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Diagnostics Omics, Analytical science

Shifting the Focus

Alcohol-related liver disease (ALD) frequently leads to cirrhosis and is responsible for over half of liver-related deaths worldwide – but, despite its prevalence, there is still much to understand about the pathological features behind the disease. About 75 percent of patients with ALD remain undiagnosed until after decompensated cirrhosis has occurred, which leaves them with no good pharmaceutical treatment options. Catching ALD at the early, asymptomatic stage is the solution, but sufficiently accurate diagnostics are invasive – creating a clear need for a better understanding of the disease’s key pathophysiological features (fibrosis, inflammation, and steatosis) and, crucially, for accurate, minimally invasive biomarkers.

In search of such biomarkers, researchers used mass spectrometry (MS)-based proteomics to investigate the pathological features of ALD and the diagnostic and prognostic potential of liver and plasma proteome changes (1). Their proteome-profiling workflow demonstrated major proteome changes during ALD progression and helped them identify biomarker panels to simultaneously detect fibrosis stage ≥F2, mild inflammatory activity, and steatosis. Fibrosis was found to have the largest impact on proteome remodeling.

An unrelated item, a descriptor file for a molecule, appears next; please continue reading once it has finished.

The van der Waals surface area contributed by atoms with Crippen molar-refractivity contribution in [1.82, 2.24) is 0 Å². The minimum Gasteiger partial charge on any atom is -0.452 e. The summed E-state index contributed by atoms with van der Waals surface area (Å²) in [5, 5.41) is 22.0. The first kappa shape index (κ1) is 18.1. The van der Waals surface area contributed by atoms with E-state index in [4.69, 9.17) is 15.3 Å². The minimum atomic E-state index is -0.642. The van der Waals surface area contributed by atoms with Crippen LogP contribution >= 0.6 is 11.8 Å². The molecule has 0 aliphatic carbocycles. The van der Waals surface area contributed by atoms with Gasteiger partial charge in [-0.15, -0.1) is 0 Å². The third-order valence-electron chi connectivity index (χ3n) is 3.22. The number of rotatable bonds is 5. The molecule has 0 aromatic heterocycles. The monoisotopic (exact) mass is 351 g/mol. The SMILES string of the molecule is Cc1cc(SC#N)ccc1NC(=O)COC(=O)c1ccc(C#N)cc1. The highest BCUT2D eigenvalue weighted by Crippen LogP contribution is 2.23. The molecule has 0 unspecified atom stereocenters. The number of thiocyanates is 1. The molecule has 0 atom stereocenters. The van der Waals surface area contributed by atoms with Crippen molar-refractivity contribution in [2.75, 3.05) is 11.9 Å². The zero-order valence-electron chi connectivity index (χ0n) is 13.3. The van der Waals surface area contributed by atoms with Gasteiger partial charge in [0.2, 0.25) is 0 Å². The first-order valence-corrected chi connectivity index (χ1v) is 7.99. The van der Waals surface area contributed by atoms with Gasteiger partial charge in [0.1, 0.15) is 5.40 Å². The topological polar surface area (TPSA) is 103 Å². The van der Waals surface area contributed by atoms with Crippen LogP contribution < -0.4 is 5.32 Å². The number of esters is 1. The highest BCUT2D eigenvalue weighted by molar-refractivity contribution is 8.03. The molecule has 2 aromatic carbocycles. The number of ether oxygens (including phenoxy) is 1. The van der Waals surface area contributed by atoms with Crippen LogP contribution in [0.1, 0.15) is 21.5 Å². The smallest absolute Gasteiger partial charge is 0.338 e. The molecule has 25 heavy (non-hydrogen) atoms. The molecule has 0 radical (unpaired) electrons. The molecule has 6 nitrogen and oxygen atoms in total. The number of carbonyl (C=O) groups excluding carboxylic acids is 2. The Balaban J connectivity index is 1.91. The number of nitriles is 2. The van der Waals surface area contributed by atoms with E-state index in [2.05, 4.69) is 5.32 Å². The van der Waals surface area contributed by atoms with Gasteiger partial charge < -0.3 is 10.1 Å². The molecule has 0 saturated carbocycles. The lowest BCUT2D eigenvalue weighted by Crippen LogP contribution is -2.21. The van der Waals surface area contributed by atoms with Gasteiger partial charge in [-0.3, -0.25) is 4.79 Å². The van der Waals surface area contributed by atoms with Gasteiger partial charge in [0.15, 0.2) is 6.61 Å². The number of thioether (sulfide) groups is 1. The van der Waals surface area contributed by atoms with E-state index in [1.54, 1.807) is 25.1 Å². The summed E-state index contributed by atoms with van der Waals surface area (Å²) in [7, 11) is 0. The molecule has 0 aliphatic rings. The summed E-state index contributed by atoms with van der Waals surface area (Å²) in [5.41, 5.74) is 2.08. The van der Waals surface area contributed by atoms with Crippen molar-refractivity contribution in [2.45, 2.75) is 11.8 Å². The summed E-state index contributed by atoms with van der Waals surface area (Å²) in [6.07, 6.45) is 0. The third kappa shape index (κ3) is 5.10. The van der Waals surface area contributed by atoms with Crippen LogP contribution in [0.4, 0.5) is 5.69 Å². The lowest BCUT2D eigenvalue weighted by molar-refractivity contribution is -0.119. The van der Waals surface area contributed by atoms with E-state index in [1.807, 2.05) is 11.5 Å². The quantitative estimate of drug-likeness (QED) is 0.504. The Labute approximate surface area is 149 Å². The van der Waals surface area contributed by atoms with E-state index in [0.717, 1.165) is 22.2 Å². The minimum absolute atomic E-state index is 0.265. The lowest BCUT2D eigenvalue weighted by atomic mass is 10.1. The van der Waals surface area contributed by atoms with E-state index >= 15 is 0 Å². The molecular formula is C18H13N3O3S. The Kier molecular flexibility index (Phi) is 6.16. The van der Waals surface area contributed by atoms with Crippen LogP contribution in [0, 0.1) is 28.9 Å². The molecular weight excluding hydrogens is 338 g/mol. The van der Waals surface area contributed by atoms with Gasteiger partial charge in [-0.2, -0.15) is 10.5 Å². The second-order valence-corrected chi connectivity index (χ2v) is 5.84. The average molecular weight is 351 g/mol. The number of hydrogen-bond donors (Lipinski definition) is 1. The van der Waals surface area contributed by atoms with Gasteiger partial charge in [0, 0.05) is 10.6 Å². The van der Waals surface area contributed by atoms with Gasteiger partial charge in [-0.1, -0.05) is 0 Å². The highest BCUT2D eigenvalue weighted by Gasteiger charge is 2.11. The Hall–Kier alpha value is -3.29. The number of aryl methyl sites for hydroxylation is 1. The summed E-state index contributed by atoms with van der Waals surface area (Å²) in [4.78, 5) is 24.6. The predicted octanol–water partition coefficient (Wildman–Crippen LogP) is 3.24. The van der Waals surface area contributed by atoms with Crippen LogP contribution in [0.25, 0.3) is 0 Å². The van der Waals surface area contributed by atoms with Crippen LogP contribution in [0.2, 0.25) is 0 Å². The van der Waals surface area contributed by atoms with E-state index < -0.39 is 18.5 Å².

When benchmarked against existing tests, the biomarker panel demonstrated comparable or superior performance for detecting significant fibrosis and mild inflammatory activity. The researchers also extracted data from electronic health records to show high prognostic performance for future liver-related events and all-cause mortality.

The study provides a foundation for potential future use of routine MS-based liver disease testing, but further research must address some limitations, such as cost effectiveness for clinical practice and the need to exclude the possibility of blood contamination during correlation analysis between liver and plasma.

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  1. L Niu et al., Nat Med, 28, 1287 (2022). PMID: 35654907.
About the Author
Liv Gaskill

During my undergraduate degree in psychology and Master’s in neuroimaging for clinical and cognitive neuroscience, I realized the tasks my classmates found tedious – writing essays, editing, proofreading – were the ones that gave me the greatest satisfaction. I quickly gathered that rambling on about science in the bar wasn’t exactly riveting for my non-scientist friends, so my thoughts turned to a career in science writing. At Texere, I get to craft science into stories, interact with international experts, and engage with readers who love science just as much as I do.

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